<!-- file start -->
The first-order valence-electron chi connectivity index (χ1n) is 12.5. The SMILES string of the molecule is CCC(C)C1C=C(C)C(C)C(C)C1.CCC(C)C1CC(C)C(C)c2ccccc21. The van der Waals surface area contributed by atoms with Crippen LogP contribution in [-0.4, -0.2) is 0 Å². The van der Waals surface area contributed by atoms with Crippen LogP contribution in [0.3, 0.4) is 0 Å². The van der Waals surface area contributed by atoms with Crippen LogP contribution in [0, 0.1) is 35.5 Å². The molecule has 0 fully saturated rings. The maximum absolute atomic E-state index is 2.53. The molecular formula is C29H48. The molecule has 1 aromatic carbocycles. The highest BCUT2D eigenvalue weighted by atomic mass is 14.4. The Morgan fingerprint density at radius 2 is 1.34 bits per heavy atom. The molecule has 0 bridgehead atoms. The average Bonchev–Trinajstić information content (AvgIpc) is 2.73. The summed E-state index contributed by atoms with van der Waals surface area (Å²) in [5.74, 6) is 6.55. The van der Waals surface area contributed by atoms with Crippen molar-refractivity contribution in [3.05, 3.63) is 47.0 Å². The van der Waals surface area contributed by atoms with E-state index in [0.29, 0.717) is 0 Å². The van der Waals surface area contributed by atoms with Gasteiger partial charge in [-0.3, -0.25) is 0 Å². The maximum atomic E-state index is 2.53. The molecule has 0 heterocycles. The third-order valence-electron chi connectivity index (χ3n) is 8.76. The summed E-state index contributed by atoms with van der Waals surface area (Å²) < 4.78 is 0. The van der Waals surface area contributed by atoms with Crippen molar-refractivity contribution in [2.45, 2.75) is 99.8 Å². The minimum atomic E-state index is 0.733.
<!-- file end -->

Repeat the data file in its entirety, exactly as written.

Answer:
The first-order valence-electron chi connectivity index (χ1n) is 12.5. The SMILES string of the molecule is CCC(C)C1C=C(C)C(C)C(C)C1.CCC(C)C1CC(C)C(C)c2ccccc21. The van der Waals surface area contributed by atoms with Crippen LogP contribution in [-0.4, -0.2) is 0 Å². The van der Waals surface area contributed by atoms with Crippen LogP contribution in [0.3, 0.4) is 0 Å². The van der Waals surface area contributed by atoms with Crippen LogP contribution in [0, 0.1) is 35.5 Å². The molecule has 0 fully saturated rings. The maximum absolute atomic E-state index is 2.53. The molecular formula is C29H48. The molecule has 1 aromatic carbocycles. The highest BCUT2D eigenvalue weighted by atomic mass is 14.4. The Morgan fingerprint density at radius 2 is 1.34 bits per heavy atom. The molecule has 0 bridgehead atoms. The average Bonchev–Trinajstić information content (AvgIpc) is 2.73. The summed E-state index contributed by atoms with van der Waals surface area (Å²) in [5.74, 6) is 6.55. The van der Waals surface area contributed by atoms with Crippen molar-refractivity contribution in [3.05, 3.63) is 47.0 Å². The van der Waals surface area contributed by atoms with E-state index in [0.29, 0.717) is 0 Å². The van der Waals surface area contributed by atoms with Gasteiger partial charge in [-0.3, -0.25) is 0 Å². The maximum atomic E-state index is 2.53. The molecule has 0 heterocycles. The third-order valence-electron chi connectivity index (χ3n) is 8.76. The summed E-state index contributed by atoms with van der Waals surface area (Å²) < 4.78 is 0. The van der Waals surface area contributed by atoms with Crippen molar-refractivity contribution in [2.45, 2.75) is 99.8 Å². The minimum atomic E-state index is 0.733.